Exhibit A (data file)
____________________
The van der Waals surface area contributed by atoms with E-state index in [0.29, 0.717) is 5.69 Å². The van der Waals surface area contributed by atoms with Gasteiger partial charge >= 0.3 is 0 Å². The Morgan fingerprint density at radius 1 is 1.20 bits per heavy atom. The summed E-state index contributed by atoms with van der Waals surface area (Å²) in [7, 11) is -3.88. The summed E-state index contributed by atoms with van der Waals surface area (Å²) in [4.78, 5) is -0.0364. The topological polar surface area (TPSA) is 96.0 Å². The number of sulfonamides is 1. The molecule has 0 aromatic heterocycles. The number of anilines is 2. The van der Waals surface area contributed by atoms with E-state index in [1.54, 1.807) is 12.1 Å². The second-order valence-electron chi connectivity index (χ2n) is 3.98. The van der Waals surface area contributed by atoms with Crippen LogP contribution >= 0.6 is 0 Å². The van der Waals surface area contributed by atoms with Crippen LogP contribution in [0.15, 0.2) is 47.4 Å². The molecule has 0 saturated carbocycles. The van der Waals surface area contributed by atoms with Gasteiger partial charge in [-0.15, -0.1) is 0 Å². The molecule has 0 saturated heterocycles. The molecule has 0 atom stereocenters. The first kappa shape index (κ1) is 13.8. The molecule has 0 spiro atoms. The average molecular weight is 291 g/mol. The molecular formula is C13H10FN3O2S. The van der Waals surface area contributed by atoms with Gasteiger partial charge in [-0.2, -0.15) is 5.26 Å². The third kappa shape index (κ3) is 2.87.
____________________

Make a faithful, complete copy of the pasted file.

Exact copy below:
The van der Waals surface area contributed by atoms with E-state index in [0.29, 0.717) is 5.69 Å². The van der Waals surface area contributed by atoms with Gasteiger partial charge >= 0.3 is 0 Å². The Morgan fingerprint density at radius 1 is 1.20 bits per heavy atom. The summed E-state index contributed by atoms with van der Waals surface area (Å²) in [7, 11) is -3.88. The summed E-state index contributed by atoms with van der Waals surface area (Å²) in [4.78, 5) is -0.0364. The topological polar surface area (TPSA) is 96.0 Å². The number of sulfonamides is 1. The molecule has 0 aromatic heterocycles. The number of anilines is 2. The van der Waals surface area contributed by atoms with E-state index in [1.54, 1.807) is 12.1 Å². The second-order valence-electron chi connectivity index (χ2n) is 3.98. The van der Waals surface area contributed by atoms with Crippen LogP contribution >= 0.6 is 0 Å². The van der Waals surface area contributed by atoms with Crippen LogP contribution in [0.15, 0.2) is 47.4 Å². The molecule has 0 saturated carbocycles. The van der Waals surface area contributed by atoms with Gasteiger partial charge in [-0.15, -0.1) is 0 Å². The molecule has 0 saturated heterocycles. The molecule has 0 atom stereocenters. The first kappa shape index (κ1) is 13.8. The molecule has 0 spiro atoms. The average molecular weight is 291 g/mol. The molecular formula is C13H10FN3O2S. The van der Waals surface area contributed by atoms with Gasteiger partial charge in [-0.2, -0.15) is 5.26 Å². The third kappa shape index (κ3) is 2.87.